"The practice of law has morphed into the delivery of legal services that requires legal, technological, and process/project management expertise. All but a handful of firms have failed to navigate the transition to delivering legal services. Law remains their stock in trade, and technology and process are laggards. Worse still, IT and operations professionals are accorded second-class status within firms. In contrast, in-house legal departments and legal service providers are not only melding legal, IT, and process expertise, but they are also becoming enmeshed in their clients’ (customers’) business in ways that law firms do not. This goes to the heart of why law firms are becoming extinct: they have failed to become integrated components in solving clients’ business challenges."

 

4 Reasons Why Legal Project Management Works

Legal project management is the application of project management concepts to the control and management of legal cases or transactional matters.  These principles have been used by multiple other professional service providers for many years.  For decades, lawyers have loosely sketched out plans for matters but rarely put together detailed plans for end-to-end delivery of legal service on matters.  As corporate clients have adopted project management to most, if not all, of their internal projects they are increasingly demanding legal project management from their law departments and external legal service providers. 

Quite simply, legal project management is the formal and deliberate integration of planning, budgeting, and communication.  It results in transparency for both the client and the legal service provider from the outset of the legal matter.  Communication between and expectations of both parties is clear and written down in the Project Plan.

The typical Project Plan will be agreed to between the parties and will contain:

1. Summary of the Project

2. Goals of the Project

3. Scope of the Project

4. Out of Scope - As can often happen on legal matters out of scope tasks can be undertaken either because the client requests it or the legal service providers in their quest to provide a thorough analysis or work product think certain tasks should be undertaken.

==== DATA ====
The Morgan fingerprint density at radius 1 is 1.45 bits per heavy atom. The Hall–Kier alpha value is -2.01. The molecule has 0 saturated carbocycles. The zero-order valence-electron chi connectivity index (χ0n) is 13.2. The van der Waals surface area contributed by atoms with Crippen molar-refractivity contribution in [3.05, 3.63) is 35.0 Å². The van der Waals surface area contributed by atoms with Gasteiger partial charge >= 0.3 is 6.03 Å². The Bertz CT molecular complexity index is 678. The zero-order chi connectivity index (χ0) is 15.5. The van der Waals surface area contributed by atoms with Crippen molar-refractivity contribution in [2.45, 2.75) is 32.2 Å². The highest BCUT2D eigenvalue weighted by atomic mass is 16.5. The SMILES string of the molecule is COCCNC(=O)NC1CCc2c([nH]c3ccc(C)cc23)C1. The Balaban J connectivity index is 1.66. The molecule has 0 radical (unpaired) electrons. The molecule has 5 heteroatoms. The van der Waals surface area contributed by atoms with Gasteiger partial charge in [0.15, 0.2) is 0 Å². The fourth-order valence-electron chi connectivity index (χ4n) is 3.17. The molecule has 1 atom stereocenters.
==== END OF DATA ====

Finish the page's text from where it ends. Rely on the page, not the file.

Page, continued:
5. Key Assumptions - These are assumptions the parties made when putting together the plan.  Things could change in the future and those could impact the deliverables, the timeline, the staffing, or even the scope.  But this is a great example of how expectations are managed at the outset.

6.  Risks - what are possible obstacles to accomplishing the Project Goals?

7. Deliverables - what is the legal service provider going to deliver?

8. Timeline - what are the key dates for deliverables and communications/updates?

9. Participants - Resource Planning.  Who are all of the people necessary to accomplish the Project Goals?  How often are they needed?  Who will manage the project?  Who will do the work for each task?  Who will be consulted and who will be informed?

10. Costs - Here's where the planning and assumptions of the above help legal service providers arrive at the costs of the project.  It could be fixed fee.  It could be part fixed fee and part hourly rate.  It could be just hourly rates. 

Legal project management is a great tool to deliver efficient legal services and it will only continue to grow as more corporate clients demand it and more legal service providers understand and see the value it provides to their clients.

Legal project management can appear to be a daunting task at the outset of a legal matter but don't OVERTHINK it.  You can keep it simple as you try it out and improve upon your own process as you apply these concepts to additional matters. 

Here are the 4 reasons why legal project management works:

1. Improved communication, transparency and, ultimately, trust between the parties.  This all leads to improved client satisfaction.

2. Better expectation management - fewer surprises (hopefully, none!)

3. Cost certainty and cost containment for law departments.  The transparent process allows for significant improvement in budgeting for legal costs.

4. Profitable fixed cost legal services for law firms.  The more frequently legal project management is used by law firms the easier and easier it becomes for law firms to profitability price their legal services with precision.  Fewer write-offs, better staffing and knowledge management to perform the work repeatedly with less effort.